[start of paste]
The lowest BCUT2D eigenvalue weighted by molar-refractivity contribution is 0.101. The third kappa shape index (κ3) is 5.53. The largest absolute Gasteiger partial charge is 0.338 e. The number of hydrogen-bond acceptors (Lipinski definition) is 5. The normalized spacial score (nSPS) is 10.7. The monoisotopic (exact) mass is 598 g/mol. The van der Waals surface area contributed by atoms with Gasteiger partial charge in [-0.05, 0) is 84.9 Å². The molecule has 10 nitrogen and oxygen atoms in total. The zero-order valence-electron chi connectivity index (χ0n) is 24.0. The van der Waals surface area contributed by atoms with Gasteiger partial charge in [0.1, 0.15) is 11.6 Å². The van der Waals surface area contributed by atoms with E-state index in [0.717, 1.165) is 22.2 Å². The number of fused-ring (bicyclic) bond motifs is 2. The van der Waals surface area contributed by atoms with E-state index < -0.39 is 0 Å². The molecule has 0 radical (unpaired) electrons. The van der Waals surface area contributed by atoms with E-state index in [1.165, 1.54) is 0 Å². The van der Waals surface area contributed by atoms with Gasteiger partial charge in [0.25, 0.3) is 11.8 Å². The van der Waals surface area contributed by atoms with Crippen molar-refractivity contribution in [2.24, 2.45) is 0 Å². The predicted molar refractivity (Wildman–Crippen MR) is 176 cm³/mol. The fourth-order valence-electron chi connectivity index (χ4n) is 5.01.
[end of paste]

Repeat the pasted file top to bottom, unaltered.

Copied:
The lowest BCUT2D eigenvalue weighted by molar-refractivity contribution is 0.101. The third kappa shape index (κ3) is 5.53. The largest absolute Gasteiger partial charge is 0.338 e. The number of hydrogen-bond acceptors (Lipinski definition) is 5. The normalized spacial score (nSPS) is 10.7. The monoisotopic (exact) mass is 598 g/mol. The van der Waals surface area contributed by atoms with Gasteiger partial charge in [-0.05, 0) is 84.9 Å². The molecule has 10 nitrogen and oxygen atoms in total. The zero-order valence-electron chi connectivity index (χ0n) is 24.0. The van der Waals surface area contributed by atoms with Gasteiger partial charge in [0.1, 0.15) is 11.6 Å². The van der Waals surface area contributed by atoms with E-state index in [0.717, 1.165) is 22.2 Å². The number of fused-ring (bicyclic) bond motifs is 2. The van der Waals surface area contributed by atoms with E-state index < -0.39 is 0 Å². The molecule has 0 radical (unpaired) electrons. The van der Waals surface area contributed by atoms with E-state index in [1.165, 1.54) is 0 Å². The van der Waals surface area contributed by atoms with Gasteiger partial charge in [0.25, 0.3) is 11.8 Å². The van der Waals surface area contributed by atoms with Crippen molar-refractivity contribution in [2.24, 2.45) is 0 Å². The predicted molar refractivity (Wildman–Crippen MR) is 176 cm³/mol. The fourth-order valence-electron chi connectivity index (χ4n) is 5.01.